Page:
I saw Paul, Apostle of Christ during Holy Week. I’m torn on commenting on the movie, mostly because I left a theater with so many talking about how inspiring it was. I left ready to put the movie on the Index and call for an auto-da-fé for it’s makers. There are two major concerns I have with the film – one theological, specifically in what the movie lacked, and the other on it’s craft, which is a fallout of eschewing symbolism. Let’s talk about craft first.
Christianity without Symbolism is not Christianity
While theatre has a long history of being didactic – an emphasis on the spoken word can do that – film has brought to the fore the power of symbolism in theatre. Now I’m not saying there is no symbolism in stage theatre, but the emphasis on the visual, on the sensual, makes film an especially powerful vehicle for symbolism. Symbolism is all about some sensual object revealing or manifesting meaning – being a signpost at its weakest, or a sacrament at its strongest.
Christianity, prior to Protestantism, was all about symbolism. Judaism swam in it – gardens and cities, shepherds and lambs, mountains and temples – Christ’s teaching is resplendent with it, and Paul, John, and Peter preach it. From the early Church through the Middle Ages, symbolism was both a didactic tool and the primary method of Christian worship and life. One need only participate in a well celebrated Catholic Mass with eyes wide open to see it.
Protestantism (of the Low Church variety) changed all that with radical readings of “No graven images” leading to suspicion of anything we took in with our eyes.
And that seems to be the point of view of Paul. There’s not even a cross in the film.
There are two shots which could be considered packed with Christian symbolism – the baptism of Paul with water as death and refreshment; and a wall of light soon-to-be martyrs walk into – but these are the weakest form of symbols. They are simply signs or metaphors to realities “we can’t show”; symbol as crutch for the ineffable, rather than a bridge to the ineffable.
In fact, highly symbolic shots are mostly given to the pagans – images of billowing incense and bloody sacrifices offered to statues of gods or a graven face with light flowing from its eyes. These three or four shots are given without words. They make palpable the frustrated appeals to the seemingly divine, the sense of being alone in a world where the gods don’t care about you. They confront the uncaring transcendence of dying paganism and scream into that darkness. It’s haunting.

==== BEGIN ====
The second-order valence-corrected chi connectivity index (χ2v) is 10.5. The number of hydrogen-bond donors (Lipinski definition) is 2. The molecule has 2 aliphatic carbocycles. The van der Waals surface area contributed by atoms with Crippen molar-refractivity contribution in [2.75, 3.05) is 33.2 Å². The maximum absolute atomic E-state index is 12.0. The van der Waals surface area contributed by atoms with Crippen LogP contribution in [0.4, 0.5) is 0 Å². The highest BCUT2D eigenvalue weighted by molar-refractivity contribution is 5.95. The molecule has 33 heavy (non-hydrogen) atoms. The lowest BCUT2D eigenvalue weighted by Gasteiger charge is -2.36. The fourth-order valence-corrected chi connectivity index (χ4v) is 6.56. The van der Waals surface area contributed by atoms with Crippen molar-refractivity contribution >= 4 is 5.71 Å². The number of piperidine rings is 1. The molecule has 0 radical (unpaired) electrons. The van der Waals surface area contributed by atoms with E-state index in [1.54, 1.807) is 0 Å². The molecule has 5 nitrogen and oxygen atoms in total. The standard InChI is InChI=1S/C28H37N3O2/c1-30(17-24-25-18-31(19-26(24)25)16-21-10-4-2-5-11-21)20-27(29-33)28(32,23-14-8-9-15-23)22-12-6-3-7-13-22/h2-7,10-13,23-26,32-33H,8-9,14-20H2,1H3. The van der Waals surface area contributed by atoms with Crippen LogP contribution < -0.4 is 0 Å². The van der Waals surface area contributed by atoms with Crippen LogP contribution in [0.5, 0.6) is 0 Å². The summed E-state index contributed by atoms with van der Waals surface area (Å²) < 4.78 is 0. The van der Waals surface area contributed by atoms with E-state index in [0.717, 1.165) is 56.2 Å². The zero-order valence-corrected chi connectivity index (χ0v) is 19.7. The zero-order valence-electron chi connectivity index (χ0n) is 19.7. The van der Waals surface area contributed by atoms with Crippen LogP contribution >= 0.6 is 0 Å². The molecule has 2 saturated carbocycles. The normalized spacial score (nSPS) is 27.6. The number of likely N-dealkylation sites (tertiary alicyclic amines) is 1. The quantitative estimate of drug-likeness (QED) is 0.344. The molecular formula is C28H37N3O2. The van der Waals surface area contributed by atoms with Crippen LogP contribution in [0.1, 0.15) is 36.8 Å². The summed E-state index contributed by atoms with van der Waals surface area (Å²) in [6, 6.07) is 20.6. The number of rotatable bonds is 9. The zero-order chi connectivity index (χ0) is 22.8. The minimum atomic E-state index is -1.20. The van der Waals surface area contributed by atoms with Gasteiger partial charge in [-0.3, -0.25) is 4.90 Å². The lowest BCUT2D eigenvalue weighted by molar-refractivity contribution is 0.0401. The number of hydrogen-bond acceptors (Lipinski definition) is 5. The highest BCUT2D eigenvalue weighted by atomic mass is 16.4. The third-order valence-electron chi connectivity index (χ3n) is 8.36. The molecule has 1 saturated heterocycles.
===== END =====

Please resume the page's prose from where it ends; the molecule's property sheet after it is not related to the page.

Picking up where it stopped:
But among the Christians, meaning seems to be an unimportant affair. Their lives seem to be nothing more than following the teachings of this great man Jesus (often through gritted teeth). Life seems to lack any meaning save doing good things until you die, after which you live happily.
Symbolism, you see, is how meaning is made manifest in our life and how we actually participate in meaning. A birthday cake signifies another year lived and consuming it celebrates in that. Fireworks represent victory, and firing them and watching them makes it real. For Christians, all of creation is a symbol, brought into existence by the Father’s Word, redeemed by the Son’s sacrifice, and sanctified by the Spirit’s presence. Christ makes this clear in his very incarnation and life among us. We partake of this by looking, listening, bowing, standing, submerging, oiling, consuming… The sacramental life is Christ reclaiming the symbolism of all creation, reclaiming it to make it a bridge to His life.
Film, perhaps more than any other medium, is capable of making this truth about reality manifest to us. That a Christian moves seemingly eschews this is a travesty.
Christian, do you worship Christ?
I can’t remember a single point in the film where Jesus is declared God and Lord – though others say it happened once, maybe twice. The Christian community performs no act of worship (beyond holding hands and saying the Our Father “at the darkest hour”). The leaders of the Roman Christian community, Aquila and Priscilla, are remarkable for their charitable activity, but rarely, if ever, speak of Christ as anything more than a model of morality.